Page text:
In a new study in PNAS, Stanford University's Jerome Bonnet, Pakpoom Subsoontorn, and Drew Endy say they've found a way to control bacterial genes, reports Scientific American's Ferris Jabr at the Observations blog. The team engineered E. coli to contain genes for both red and green fluorescent proteins, and they inserted an enzyme adapted from a bacteriophage to help them manipulate which colors the bacteria would display when exposed to ultraviolet light.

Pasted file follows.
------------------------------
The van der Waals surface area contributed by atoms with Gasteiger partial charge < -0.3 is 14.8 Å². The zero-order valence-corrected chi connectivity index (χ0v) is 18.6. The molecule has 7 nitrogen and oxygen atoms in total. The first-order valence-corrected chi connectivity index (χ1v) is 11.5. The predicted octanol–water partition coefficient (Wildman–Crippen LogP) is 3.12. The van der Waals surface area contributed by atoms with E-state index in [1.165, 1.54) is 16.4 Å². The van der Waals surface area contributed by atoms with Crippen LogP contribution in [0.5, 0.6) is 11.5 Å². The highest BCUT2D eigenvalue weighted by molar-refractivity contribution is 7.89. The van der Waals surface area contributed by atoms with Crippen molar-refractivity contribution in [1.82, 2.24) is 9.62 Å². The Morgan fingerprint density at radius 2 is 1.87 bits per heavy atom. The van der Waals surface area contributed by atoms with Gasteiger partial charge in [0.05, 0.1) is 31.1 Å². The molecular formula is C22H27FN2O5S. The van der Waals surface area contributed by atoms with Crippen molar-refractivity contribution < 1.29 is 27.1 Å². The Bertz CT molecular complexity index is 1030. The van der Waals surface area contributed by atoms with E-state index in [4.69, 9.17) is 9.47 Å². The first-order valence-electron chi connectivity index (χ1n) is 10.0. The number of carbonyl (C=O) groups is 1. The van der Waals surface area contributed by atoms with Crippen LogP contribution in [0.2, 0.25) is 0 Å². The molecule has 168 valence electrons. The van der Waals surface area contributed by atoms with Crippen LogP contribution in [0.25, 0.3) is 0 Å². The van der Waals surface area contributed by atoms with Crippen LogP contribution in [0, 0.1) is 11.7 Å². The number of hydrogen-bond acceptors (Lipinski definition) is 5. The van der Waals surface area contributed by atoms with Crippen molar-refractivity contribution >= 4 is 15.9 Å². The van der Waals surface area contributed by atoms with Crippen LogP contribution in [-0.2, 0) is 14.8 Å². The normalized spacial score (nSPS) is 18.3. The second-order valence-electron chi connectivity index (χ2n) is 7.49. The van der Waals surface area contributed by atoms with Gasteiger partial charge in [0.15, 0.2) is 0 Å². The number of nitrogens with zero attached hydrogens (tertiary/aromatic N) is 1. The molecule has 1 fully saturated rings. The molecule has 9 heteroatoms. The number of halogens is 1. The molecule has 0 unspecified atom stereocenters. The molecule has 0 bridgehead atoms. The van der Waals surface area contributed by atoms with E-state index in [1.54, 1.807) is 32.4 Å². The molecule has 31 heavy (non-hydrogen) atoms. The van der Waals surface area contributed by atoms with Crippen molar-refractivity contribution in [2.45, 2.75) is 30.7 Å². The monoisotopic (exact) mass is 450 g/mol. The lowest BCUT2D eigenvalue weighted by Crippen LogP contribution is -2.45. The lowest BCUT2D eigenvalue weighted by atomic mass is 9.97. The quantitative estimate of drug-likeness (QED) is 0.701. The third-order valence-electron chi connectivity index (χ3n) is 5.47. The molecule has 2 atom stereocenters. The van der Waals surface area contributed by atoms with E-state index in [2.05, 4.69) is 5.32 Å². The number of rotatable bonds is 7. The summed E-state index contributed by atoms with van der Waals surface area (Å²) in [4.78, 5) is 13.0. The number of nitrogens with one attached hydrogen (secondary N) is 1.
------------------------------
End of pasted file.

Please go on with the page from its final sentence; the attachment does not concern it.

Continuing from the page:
However in earlier work, the team found that they could flip the bacteria's switch only once. They have since found that by flooding the bacterial cells with either antibiotics or sugar molecules, they could activate different transcription factors and flip the promoter switch back and forth to produce either red or green light — it is a "rewriteable" way to store data in a cell, Jabr says.
"By replacing the genes for red and green fluorescent proteins with whatever genes they want to study — and subsequently flipping the RAD module promoter back and forth — other researchers can precisely control genes of interest," he adds.